The Oakland A’s are one base closer to home in their effort to build a new waterfront stadium in their hometown following a vote by a little-known commission.
Members of the San Francisco Bay Conservation and Development Commission voted 23-2 Thursday in favor of removing 56 acres at the Charles P. Howard Terminal from use by the Port of Oakland.
The decision does not ensure the Oakland A’s will build a new stadium at Howard Terminal at 1 Market St., but a vote otherwise would have likely killed the project.
“We’ve never been closer,” A’s President Dave Kaval said by phone following the vote.
Kaval, ecstatic, called the vote an “incredible victory.” The A’s are now one approval away from building the stadium, he said, which would seat about 35,000 people. The project also calls for about 3,000 units of housing, and other things such as parkland and commercial space.
“We’re really on third base,” Kaval said, contradicting a commissioner’s comment that the A’s are on second base.
Kaval said the A’s must now get the approval of the Oakland City Council to make it to home plate.
He said the commissioner is correct in that the A’s must get a permit from the San Francisco Bay Conservation and Development Commission following City Council approval. But it is a building permit, a much less serious consideration.
Sharing the load
Commissioners reasoned Thursday based on forecasts that the Bay Area will be able to handle regional cargo growth without Howard Terminal. That was the most basic reason for their decision.
The commission is tasked with minimizing the amount of fill going into San Francisco Bay. Doing without Howard Terminal could mean added pressure to fill the waterway.
“Today’s vote moves Oakland toward a more prosperous future,” Oakland Mayor Libby Schaaf said in a statement. “Our city has historically been overlooked for major economic development, but today that story about Oakland changes.”
Richmond Mayor Tom Butt and Jim McGrath, a retired environmental manager for the Port of Oakland, voted to maintain Howard Terminal for port use. McGrath believes the region needs Howard Terminal because, for one, it reduces fill by 40 acres.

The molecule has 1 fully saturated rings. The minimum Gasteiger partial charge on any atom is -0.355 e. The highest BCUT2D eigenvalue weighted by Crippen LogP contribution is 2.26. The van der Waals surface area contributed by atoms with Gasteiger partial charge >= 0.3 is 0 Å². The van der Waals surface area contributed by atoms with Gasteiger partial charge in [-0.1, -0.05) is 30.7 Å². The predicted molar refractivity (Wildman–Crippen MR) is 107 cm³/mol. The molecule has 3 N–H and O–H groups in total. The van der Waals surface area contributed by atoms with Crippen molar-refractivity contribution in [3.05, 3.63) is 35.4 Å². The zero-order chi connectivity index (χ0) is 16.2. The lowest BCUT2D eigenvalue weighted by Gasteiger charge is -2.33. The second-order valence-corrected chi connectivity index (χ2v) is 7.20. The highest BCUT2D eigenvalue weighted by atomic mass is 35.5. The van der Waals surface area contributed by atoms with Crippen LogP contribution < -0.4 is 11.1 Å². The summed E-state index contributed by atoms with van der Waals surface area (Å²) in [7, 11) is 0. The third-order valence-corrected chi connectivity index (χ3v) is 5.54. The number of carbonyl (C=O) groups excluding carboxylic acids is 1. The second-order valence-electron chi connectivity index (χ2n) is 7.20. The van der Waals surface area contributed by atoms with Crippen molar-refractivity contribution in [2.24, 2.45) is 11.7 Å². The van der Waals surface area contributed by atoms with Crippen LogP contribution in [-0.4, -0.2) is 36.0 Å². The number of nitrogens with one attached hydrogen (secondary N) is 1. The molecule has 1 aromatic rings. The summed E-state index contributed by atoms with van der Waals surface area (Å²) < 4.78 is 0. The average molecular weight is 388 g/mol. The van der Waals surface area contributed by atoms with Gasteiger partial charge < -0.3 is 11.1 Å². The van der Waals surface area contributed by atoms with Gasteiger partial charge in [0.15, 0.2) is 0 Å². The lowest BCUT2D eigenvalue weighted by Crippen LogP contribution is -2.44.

Butt argued in a statement that the Bay Area may need Howard Terminal based on a forecast for regional cargo growth that commissioners based their vote on.
He said the forecast shows the region with anywhere from a nine-acre deficit to a 21-acre surplus of land for cargo.
“I was troubled by the projection that necessary port capacity could be minimal to non-existent in 28 years,” Butt said. “That seems like a long time off, but if you look back, today would be 28 years from 1994.”
Jobs on the line
Dock workers and truckers during public comment urged the commission to maintain Howard Terminal for port use.
They were outnumbered by other union workers such as food service workers and ushers at the Oakland Coliseum who want to see a waterfront stadium built at Howard Terminal.
They are at risk of losing their jobs if the A’s move to Las Vegas or another city. Kaval has said it is Howard Terminal or bust.
Kaval wants the City Council to take a vote this summer on the new stadium. Schaaf has been a fierce advocate for the stadium at Howard Terminal and her term as mayor is up in six months.
Kaval said the A’s have made a strong offer to the city to pay for all the community benefits connected to the new stadium. The benefits include things such as affordable housing, workforce development, cleaner air and other environmental justice provisions.
Kaval said a new stadium in Oakland “is just an incredible opportunity” for the city and its residents.
“This can change the entire trajectory of Oakland,” he said.